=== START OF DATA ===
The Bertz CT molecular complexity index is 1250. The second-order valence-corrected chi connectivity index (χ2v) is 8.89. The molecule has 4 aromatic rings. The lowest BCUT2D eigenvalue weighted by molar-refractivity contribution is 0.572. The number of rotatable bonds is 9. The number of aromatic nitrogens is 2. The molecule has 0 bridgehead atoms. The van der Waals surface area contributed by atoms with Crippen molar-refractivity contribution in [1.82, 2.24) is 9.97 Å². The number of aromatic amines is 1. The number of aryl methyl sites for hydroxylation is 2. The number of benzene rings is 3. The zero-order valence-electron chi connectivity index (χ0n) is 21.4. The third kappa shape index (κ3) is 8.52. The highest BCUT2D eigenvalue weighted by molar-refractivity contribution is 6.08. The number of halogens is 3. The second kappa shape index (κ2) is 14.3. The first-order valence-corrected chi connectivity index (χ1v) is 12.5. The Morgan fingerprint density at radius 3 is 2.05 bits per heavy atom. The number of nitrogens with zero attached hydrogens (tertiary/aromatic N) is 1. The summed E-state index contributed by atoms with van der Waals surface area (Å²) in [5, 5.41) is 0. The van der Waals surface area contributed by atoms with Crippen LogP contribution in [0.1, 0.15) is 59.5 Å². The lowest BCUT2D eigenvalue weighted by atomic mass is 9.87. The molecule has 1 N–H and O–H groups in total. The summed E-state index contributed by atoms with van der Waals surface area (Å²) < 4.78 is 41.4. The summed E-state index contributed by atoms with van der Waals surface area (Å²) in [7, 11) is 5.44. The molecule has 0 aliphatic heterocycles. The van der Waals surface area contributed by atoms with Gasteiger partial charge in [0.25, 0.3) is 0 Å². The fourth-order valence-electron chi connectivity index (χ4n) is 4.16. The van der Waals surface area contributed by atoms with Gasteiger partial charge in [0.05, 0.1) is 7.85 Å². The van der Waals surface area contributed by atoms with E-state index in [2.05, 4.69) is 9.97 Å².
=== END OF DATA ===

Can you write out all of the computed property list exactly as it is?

The Bertz CT molecular complexity index is 1250. The second-order valence-corrected chi connectivity index (χ2v) is 8.89. The molecule has 4 aromatic rings. The lowest BCUT2D eigenvalue weighted by molar-refractivity contribution is 0.572. The number of rotatable bonds is 9. The number of aromatic nitrogens is 2. The molecule has 0 bridgehead atoms. The van der Waals surface area contributed by atoms with Crippen molar-refractivity contribution in [1.82, 2.24) is 9.97 Å². The number of aromatic amines is 1. The number of aryl methyl sites for hydroxylation is 2. The number of benzene rings is 3. The zero-order valence-electron chi connectivity index (χ0n) is 21.4. The third kappa shape index (κ3) is 8.52. The highest BCUT2D eigenvalue weighted by molar-refractivity contribution is 6.08. The number of halogens is 3. The second kappa shape index (κ2) is 14.3. The first-order valence-corrected chi connectivity index (χ1v) is 12.5. The Morgan fingerprint density at radius 3 is 2.05 bits per heavy atom. The number of nitrogens with zero attached hydrogens (tertiary/aromatic N) is 1. The summed E-state index contributed by atoms with van der Waals surface area (Å²) in [5, 5.41) is 0. The van der Waals surface area contributed by atoms with Crippen LogP contribution in [0.1, 0.15) is 59.5 Å². The lowest BCUT2D eigenvalue weighted by atomic mass is 9.87. The molecule has 1 N–H and O–H groups in total. The summed E-state index contributed by atoms with van der Waals surface area (Å²) < 4.78 is 41.4. The summed E-state index contributed by atoms with van der Waals surface area (Å²) in [7, 11) is 5.44. The molecule has 0 aliphatic heterocycles. The van der Waals surface area contributed by atoms with Gasteiger partial charge in [0.25, 0.3) is 0 Å². The fourth-order valence-electron chi connectivity index (χ4n) is 4.16. The van der Waals surface area contributed by atoms with Gasteiger partial charge in [0.05, 0.1) is 7.85 Å². The van der Waals surface area contributed by atoms with E-state index in [2.05, 4.69) is 9.97 Å².